Paper trading with IB

I decided to take a break from modeling to see if what I’ve already done can be used to make money. I set up a paper trading account with Interactive Brokers and downloaded the python API. Many people complain about IB’s API, saying it isn’t modern. Perhaps they like simpler synchronous REST APIs, which I see IB is now offering, as well. But I actually like the IB API. The example code was great, and I was able to quickly get up and running.

My system has multiple threads in the main process, and it also has another process with many threads in a pool for checking the SEC’s website for new filings. I make extensive use of logging, so I can go back after and better understand what is happening. I also built a nice overnight process which updates all the data and features. It generates a web page I can view from my phone so I can see at a glance if there were any overnight issues.

Anyway, after running the trading system for a few days, I’ve decided to put it on hold. The market is very efficient. My order was arriving after the market moved. It’s winner-take-all, and my fills were not good. There are lots of ways I could reduce my latency, but they would be a lot of work:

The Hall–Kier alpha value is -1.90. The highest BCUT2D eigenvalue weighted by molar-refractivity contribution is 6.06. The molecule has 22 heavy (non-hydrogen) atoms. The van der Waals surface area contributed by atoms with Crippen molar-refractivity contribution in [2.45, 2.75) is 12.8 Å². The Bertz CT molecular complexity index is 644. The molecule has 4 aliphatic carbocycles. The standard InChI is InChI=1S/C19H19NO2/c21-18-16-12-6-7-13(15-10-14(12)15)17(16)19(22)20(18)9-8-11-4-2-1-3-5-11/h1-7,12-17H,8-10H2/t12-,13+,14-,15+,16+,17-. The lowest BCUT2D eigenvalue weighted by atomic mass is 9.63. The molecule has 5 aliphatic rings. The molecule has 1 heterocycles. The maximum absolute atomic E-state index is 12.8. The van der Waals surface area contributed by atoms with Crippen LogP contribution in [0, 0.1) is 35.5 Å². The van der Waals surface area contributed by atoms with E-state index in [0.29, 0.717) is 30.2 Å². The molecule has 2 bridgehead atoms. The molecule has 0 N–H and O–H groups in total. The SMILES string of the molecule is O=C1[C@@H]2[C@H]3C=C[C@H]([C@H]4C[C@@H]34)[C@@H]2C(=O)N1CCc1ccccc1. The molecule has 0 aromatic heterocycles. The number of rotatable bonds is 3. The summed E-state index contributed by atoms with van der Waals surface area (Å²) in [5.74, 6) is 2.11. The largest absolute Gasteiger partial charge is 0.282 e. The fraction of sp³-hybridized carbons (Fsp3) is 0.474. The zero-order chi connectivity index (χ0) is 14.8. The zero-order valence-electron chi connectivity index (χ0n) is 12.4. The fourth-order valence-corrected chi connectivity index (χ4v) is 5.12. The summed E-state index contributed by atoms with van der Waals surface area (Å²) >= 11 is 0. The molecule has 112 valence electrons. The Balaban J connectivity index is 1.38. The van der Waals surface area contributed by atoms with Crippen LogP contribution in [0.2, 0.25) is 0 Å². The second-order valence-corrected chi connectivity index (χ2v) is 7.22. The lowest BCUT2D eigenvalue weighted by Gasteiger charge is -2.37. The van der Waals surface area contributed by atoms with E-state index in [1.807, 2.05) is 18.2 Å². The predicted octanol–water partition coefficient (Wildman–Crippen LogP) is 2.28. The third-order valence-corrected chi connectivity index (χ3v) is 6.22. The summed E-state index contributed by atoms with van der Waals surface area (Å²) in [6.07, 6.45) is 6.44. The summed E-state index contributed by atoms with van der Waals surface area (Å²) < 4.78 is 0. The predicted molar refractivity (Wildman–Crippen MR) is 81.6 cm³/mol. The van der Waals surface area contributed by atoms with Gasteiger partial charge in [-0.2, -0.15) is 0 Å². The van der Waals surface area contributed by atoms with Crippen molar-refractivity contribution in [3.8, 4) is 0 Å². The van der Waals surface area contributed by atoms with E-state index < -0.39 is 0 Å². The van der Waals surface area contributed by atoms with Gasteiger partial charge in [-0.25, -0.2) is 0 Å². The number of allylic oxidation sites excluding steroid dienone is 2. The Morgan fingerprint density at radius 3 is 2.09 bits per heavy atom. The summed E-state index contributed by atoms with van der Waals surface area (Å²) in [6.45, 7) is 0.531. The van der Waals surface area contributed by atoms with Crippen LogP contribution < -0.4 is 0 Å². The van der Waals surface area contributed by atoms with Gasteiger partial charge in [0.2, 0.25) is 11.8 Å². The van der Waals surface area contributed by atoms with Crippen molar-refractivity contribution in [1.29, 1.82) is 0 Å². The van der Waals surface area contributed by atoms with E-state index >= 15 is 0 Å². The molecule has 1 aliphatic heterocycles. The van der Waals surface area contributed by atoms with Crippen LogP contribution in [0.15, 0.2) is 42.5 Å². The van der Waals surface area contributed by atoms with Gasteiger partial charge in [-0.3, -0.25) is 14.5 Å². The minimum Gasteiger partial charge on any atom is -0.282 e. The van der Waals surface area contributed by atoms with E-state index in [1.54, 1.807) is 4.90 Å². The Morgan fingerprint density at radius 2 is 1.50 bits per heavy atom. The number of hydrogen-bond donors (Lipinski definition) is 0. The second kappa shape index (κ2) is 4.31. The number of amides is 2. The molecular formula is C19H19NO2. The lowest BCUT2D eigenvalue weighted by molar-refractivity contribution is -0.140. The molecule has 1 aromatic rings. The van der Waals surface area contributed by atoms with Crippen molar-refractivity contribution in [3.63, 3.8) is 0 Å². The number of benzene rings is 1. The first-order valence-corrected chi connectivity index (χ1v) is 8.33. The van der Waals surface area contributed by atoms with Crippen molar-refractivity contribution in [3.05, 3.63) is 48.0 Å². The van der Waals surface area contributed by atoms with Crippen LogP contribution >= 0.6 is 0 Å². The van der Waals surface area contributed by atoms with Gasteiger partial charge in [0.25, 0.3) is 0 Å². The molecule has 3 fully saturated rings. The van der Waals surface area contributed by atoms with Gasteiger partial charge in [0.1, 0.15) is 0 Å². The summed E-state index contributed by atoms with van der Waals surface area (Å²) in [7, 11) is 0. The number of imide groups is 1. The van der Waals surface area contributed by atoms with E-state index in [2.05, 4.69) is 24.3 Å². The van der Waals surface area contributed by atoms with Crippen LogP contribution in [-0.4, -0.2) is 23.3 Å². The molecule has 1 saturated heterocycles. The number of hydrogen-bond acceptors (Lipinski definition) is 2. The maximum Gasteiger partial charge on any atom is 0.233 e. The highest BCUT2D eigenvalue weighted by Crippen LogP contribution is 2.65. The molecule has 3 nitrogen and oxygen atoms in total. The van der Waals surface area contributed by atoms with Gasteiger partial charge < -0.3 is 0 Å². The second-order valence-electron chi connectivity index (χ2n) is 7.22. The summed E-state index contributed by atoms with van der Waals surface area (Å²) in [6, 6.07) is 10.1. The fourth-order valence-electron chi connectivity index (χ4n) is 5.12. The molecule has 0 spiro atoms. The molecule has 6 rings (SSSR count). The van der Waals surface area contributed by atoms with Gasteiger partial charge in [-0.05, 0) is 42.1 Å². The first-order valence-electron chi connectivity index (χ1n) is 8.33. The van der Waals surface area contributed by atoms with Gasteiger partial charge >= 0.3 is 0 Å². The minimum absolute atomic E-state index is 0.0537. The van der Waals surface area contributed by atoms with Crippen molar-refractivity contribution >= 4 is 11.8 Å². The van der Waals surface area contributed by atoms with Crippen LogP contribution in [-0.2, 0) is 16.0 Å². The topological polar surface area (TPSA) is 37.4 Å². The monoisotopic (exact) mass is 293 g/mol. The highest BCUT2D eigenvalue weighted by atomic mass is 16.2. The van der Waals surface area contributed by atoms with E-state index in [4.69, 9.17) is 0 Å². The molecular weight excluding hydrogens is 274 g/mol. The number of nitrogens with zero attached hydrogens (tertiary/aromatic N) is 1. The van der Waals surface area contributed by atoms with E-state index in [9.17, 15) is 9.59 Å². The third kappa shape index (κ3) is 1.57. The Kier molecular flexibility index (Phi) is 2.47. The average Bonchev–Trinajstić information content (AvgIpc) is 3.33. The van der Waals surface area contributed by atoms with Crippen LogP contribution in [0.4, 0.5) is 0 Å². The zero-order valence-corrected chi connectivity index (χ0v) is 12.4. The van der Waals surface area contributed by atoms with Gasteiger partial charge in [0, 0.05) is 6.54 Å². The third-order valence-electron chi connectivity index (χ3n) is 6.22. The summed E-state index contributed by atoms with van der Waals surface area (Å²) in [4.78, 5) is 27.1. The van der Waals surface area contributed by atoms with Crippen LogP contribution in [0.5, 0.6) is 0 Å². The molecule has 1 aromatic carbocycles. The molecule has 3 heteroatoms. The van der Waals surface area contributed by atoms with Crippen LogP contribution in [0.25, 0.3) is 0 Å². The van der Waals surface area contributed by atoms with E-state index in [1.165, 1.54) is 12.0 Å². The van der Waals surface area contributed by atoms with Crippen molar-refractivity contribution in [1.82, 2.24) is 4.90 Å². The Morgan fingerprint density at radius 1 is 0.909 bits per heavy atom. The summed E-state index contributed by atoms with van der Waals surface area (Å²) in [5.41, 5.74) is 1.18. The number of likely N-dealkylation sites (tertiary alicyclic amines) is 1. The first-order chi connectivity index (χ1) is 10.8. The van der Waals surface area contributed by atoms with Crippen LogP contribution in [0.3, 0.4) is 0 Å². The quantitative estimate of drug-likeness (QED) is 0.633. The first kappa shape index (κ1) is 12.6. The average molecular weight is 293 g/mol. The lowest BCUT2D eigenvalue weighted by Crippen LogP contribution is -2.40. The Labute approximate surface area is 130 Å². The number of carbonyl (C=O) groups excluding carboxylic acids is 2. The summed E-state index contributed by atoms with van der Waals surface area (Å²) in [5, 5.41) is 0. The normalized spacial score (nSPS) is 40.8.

• Buy streaming data for all symbols so I could place limit orders with knowledge of the current price, as opposed to looking up the current price on the spot
  • Buy access to the the public dissemination data feed, for around $20k a year
  • Colocate my trade server
  • Use C++ instead of python
  • Use a faster broker than IB
  • Optimize how I scrape the SEC’s website*

*This is a slippery slope. The rules allow you to hit the website at a maximum rate of 10 times a second. But the SEC has no way of knowing if one person is using multiple IP addresses to increase their rate. I don’t want to break the rules myself, but I’ll bet the current fastest trader of filing reactions is breaking the rules. So, I’m going to step back and look for a different way to compete.

Slowing it down

Next, I’m going to investigate trading in smallcap stocks first thing in the morning after a filing. So, no more intraday trading for the time being. It should be a level playing field with regard to speed, so all that matters is model accuracy and execution strategy. Additionally, this should lead to a higher-capacity trading strategy. Not only will I have more time to build up a position, but also there are just many more filings that are submitted after hours.